Posts Tagged ‘good’

A Cure For Pessimism?

August 14, 2019

DeathWarrant-RGB.jpg

Amidst the daily deluge of corrupt politics, death and disaster in the mainstream and social media feeds, I sometimes imagine being a passenger in the boat steered by the mythical Charon whose eternal task was to guide newly deceased souls across the dark River Styx* to their destination in the Underworld. These journeys were long and fraught with terrors, but these were a mere preview of what lay ahead in the Land of the Dead.

Medieval Woodcut Print from Johannes Grüninger's 1502 Edition of the Aeneid 

Photo Credit: danielgoodantiquarianbooks

Of course I’m being a bit melodramatic, yet keeping our heads above those fearful waters is a challenge we have faced for millennia as we watch and often suffer as world leaders cycle their countries through endlessly alternating phases of constructive good and deconstructive evil. As I suggested in my previous essay, The Nature Of Evil, (https://imaginarius13.wordpress.com/2019/05/06/on-the-nature-of-evil/), we are now firmly embroiled in the toxic immorality that informs evil, courtesy of numerous would-be dictators, their sycophants and their noisy ‘populist’ governments. I am not a scholar of history or politics, so I can only write as an aging observer regarding the inevitable phenomena of life and death that occur in tandem with both.

Armchair philosophers often post sentimental images and feel-good bon-mots at online venues in contrast to proponents of subcultures that revel in the certainties and vagaries of death proudly displaying memento mori as death’s head tattoos, arcane body modifications, clothing and jewelry. Ironically, I find this demographic interesting because I suspect that life is actually being celebrated here with such dark symbolism acting as an apotropaic ward against death.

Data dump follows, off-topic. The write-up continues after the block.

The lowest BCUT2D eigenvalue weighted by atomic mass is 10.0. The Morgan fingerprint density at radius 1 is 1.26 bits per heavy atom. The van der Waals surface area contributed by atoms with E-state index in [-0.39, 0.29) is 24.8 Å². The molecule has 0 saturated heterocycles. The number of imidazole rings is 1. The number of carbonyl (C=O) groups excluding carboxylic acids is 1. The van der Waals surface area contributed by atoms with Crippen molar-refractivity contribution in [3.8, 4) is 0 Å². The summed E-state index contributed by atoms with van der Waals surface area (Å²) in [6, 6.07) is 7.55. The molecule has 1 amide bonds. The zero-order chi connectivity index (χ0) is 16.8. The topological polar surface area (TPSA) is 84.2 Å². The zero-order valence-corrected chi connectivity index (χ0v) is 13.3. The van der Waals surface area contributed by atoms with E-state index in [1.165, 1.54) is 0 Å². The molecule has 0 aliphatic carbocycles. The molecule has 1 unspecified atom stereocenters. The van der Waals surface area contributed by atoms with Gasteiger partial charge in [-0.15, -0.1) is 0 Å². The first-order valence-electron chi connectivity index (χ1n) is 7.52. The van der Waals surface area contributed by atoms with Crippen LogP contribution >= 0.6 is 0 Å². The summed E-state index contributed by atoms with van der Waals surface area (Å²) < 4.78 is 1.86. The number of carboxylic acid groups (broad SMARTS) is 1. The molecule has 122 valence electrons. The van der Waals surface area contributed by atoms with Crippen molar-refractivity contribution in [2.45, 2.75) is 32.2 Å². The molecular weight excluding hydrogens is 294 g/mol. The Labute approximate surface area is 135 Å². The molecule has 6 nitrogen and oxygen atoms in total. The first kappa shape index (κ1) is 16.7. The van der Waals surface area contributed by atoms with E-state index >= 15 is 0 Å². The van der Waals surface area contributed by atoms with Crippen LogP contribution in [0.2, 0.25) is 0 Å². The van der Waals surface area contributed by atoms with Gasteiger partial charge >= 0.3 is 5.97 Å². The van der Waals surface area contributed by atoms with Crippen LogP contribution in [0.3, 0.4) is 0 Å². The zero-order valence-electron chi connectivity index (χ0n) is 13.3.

Much is made of Death and the idea of it in the collective imagination whether it arrives via age, disease, accident, murder, ‘acts of god’ and nature or war and punishment for criminal acts. We variously honor it, celebrate it, welcome it or mourn for those who succumb to it via any of those vectors.

The Gaming Of Life & Death: from AIRPLAY: A Catch Of Jugglers (Imaginarius Editions, 2018)

 

The fear of death has been anthropomorphized to enhance or accompany the human dread of its occurrence. Legends and myths (like the illustration here that visualizes an ancient Egyptian concept of cosmic judgment) have been formulated to explain and assuage fear of it as though it were something that was subject to human influence or control. When it isn’t exploited for political gain, religion, too, helps us cope while encouraging us to live and live well.  

Even those who choose death over life when life becomes too challenging to endure overestimate their own importance as though their own death will matter beyond someone’s casual perusal of a printed obituary or a silent pause in subsequent conversation. Why? Because Death is indifferent; to wealth, fame, brilliance, youth or age. It merely has a job to do. And that job is to fill a blip in time, to punctuate the continuum, the vast, incomprehensible cosmic thread that serves as the referee between order and chaos. 

But lest you think my observations are meant to be discouraging or depressing,  I should note that any discussion of death must include the rationale of those who believe in the concept of a life after life, a ‘ world to come’ so to speak. Having read several ‘testimonial’ accounts (from an array of writers, including a well-respected neurosurgeon), that offer rational-sounding evidence of such a realm, I can only say that I am comforted to imagine that death is not the end of us and that the unknown is not necessarily to be feared. 

So, while many notable religious sages have put forth the idea that each day is a new chance to correct our errors and enhance our legacies, these words alone will not cure the world’s pessimism. In each of our actions, we have the ability to choose between positive and negative thoughts and enact behaviors that characterize either of these if we make ourselves aware of the consequences. 

I am only one person and have no medicine or cure for what currently ails the world, but I do know this: our existence will have merit if we can compartmentalize the world’s ills and choose to live, laugh, let live and be kind to all who aren’t or who don’t seem to want it.